The original Colt .45 ACP was the 1905 pistol that featured a “spur” type hammer and short grip. The slide was locked by a pin near the muzzle end of the gun, just above the frame. The Model 1911, an improvement on the 1905 design, incorporated a longer, more angled grip and a grip safety. The pinned slide was replaced by the barrel bushing system.
In 1913, John Browning patented an improved M1911 that required fewer parts and did away with the need for tools to disassemble the pistol. From the 1920’s on, subtle changes were made to the basic M1911 design. Changes such as the spur on the safety grip being extended and the use of Patridge sights are immediately noticeable. Civilian models of the M1911 have serial numbers starting with the letter “C”, up until 1950.
During World War I and World War II, the demand for the M1911 was so large that Colt could not fulfill all the government orders. The company licensed the manufacture of the pistol to other companies. They were: Remington Arms Co., Remington Rand Co., North American Arms Co. Ltd. (Quebec, Ontario, Canada), Ithaca Gun Co., Singer Sewing Machine Co., Union Switch & Signal Co., and Springfield Armory Govt. Arsenal.
Over 2-1/2 million M1911 pistols were ordered for World War I. They usually sported a blued finish. The ones that you might find now of that era with parkerized finishes are the ones that were refinished at one of the government arsenals after the war. The 1911 model pistols produced just prior to and for World War II were designated as the Model 1911A1. Over million and a half military Model 1911A1 pistols were produced from 1924 to 1945.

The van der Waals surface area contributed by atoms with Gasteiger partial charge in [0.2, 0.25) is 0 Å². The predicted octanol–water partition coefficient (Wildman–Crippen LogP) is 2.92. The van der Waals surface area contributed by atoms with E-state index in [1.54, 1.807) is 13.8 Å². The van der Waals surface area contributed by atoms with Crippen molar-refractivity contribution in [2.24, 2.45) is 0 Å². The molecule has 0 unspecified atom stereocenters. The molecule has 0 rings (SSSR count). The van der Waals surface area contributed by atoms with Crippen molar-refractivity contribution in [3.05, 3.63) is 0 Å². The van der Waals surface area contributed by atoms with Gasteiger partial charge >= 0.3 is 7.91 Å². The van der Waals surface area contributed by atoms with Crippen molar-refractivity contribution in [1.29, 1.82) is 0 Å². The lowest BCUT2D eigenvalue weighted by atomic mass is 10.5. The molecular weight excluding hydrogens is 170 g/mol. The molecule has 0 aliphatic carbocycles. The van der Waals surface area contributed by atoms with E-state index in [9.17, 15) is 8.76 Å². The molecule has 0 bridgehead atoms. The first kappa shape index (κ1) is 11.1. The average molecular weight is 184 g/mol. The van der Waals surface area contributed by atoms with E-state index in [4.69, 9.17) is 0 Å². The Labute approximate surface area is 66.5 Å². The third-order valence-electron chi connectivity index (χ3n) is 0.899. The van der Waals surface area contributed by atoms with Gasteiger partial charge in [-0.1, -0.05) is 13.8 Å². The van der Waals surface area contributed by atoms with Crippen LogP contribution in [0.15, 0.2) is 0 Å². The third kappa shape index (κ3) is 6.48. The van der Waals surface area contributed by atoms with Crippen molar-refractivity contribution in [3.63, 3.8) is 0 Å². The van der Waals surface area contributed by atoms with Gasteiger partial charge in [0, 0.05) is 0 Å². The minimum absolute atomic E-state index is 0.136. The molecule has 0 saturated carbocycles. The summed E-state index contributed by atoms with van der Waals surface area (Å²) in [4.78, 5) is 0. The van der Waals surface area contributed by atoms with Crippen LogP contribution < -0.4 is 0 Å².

In the early 1930’s, Colt offered a target version of the basic civilian Model 1911. This National Match pistol first appeared in 1933. These pistols differed from the standard grade because they incorporated a match barrel, checked trigger, checked arched grip, walnut stocks and the innards were hand honed. Also included on later versions were a ramp front sight and an adjustable rear sight. These models were marked “NATIONAL MATCH COLT Automatic Calibre .45” on the left side of the slide. During World War II, the National Match Model was discontinued, but resumed in 1957. This newer version was referred to as the “Gold Cup National Match.”
The MKIV Series 70 Government Model Colt pistols were manufactured from 1970 to 1983 and have “70G” as a prefix in the serial numbers on the models made from 1970 to 1976. The models made from 1976 to 1980 have “G70” suffixes. Models made from 1979-1981 have “B70” suffixes and models made form 1981 to 1983 have “70B” prefixes. The Series 70 had in addition to the Government model a Series 70 Combat Commander, Series 70 Lightweight Commander, and Series 70 Combat Government. The Series 70 featured an accurizor barrel bushing for improved accuracy.
In 1983, Colt presented the MKIV Series 80 pistol. It was a single action with 5″ barrel. It was offered with checkered walnut grips and rubber combat style grips. This model had a firing pin safety incorporated.